Alain Séchas

Had I walked into the wrong gallery? Or the right gallery, but in the wrong month? Or somehow misread the gallery guide? I’d been expecting to see an exhibition of Alain Séchas, but this did not look like the work of an artist who has been plausibly called—by critic Jeff Rian—a “grandchild of Freud and Disney, child of modernism and Pop art, a first-generation TV baby, artistic cousin of Mike Kelley and Charles Ray, and one of France’s best artists.” Where, for instance, were the cartoony sculptures, often of cutely anthropomorphic felines—the artist’s name being a homonym for ses chats, “his cats”—for which he is best known?

What I’d walked into instead was an exhibition of abstract painting: ten works of vigorous gesturalism in the Abstract Expressionist tradition, all painted in acrylic on paper mounted on canvas. They are small-gesture paintings, not big-gesture ones; a real Abstract Expressionist might have found them too fussy (and I sometimes think so too). They are nimble, high-spirited, a bit rococo, painted with considerable indirection as if by an artist delighted with the tricks he can play on himself—good paintings, complicated paintings, with a genuine feeling for color and for the endless ways that paint can land on canvas, though not necessarily good in the way I’d expect in a gallery that shows artists like Claire Fontaine, Wade Guyton, Fabrice Gygi, Reena Spaulings—or Séchas. But a look at the checklist confirmed that I was in the right place and that the works were Séchas’s. Immediately I felt the need to look at them differently—with a different kind of semiotic distrust—than if they had been by an artist whom I knew to be a proponent of this type of painting, or even one unknown to me. Was this some ingeniously strategic ironic take on abstraction, not unlike the paintings Rodney Graham produced under the assumed identity he portrays in his photographic self-portrait The Gifted Amateur, Nov 10th, 1962, 2007? Should it have been glaringly obvious to me that, for instance, this is abstract painting as a cartoon cat would see it?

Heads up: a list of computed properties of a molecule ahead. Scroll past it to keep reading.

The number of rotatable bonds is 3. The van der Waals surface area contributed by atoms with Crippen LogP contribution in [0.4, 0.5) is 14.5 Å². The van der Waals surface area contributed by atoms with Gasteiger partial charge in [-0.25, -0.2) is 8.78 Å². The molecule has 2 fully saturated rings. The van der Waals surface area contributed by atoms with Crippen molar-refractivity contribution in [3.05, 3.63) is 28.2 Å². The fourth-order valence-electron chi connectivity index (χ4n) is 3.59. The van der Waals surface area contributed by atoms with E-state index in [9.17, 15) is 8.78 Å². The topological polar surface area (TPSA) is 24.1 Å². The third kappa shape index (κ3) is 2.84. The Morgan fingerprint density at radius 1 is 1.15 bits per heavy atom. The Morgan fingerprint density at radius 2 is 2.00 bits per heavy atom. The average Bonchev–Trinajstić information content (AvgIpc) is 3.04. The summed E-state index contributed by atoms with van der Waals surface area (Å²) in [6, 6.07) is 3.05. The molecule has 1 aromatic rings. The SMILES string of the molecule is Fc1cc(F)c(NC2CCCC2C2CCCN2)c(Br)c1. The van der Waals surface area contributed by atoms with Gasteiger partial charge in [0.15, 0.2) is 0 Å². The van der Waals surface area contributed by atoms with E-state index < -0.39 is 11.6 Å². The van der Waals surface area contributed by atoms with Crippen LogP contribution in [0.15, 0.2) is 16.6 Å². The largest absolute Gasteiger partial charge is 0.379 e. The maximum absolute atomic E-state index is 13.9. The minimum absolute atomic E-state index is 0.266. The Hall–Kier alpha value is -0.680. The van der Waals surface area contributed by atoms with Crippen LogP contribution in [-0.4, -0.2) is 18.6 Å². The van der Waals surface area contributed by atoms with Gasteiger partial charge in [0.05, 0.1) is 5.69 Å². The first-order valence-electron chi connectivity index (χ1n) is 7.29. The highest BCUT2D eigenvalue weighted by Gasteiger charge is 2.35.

I guess I’ll never know how a cat sees a painting, because the more time I spent trying to puzzle these out, the less I thought they needed any conceptual alibi. Undoubtedly, they have their more or less unarticulated rules or syntaxes, but they demand no other raison d’être than simply the desire to come to grips with color, movement, the matter of paint. This game has been played before, but Séchas plays it with verve, reflection, and wit, even as he knows it to be a sort of self-indulgence. And it’s precisely through this sense of indulgence that the paintings link up, however tenuously, with his earlier work. More than before, in fact, these paintings seem to register the possibility that—as Theodor W. Adorno once put it—“irresponsible play seeks to overcome the ruinous seriousness of whatever one happens to be.” Yes, now I think I understand: Wouldn’t it have taken a terrible seriousness for a man in his fifties to keep on playing anyone’s grandchild, even Freud’s and Disney’s, or to stay merely the child of his very own Pop? What makes these paintings fresh just might be that they are not the work of de Kooning’s grandchild, or Bram van Velde’s, or of any other painter who might momentarily come to mind—it might instead be how little anxiety of influence they evince, how insouciant they are toward their own lineage.

Barry Schwabsky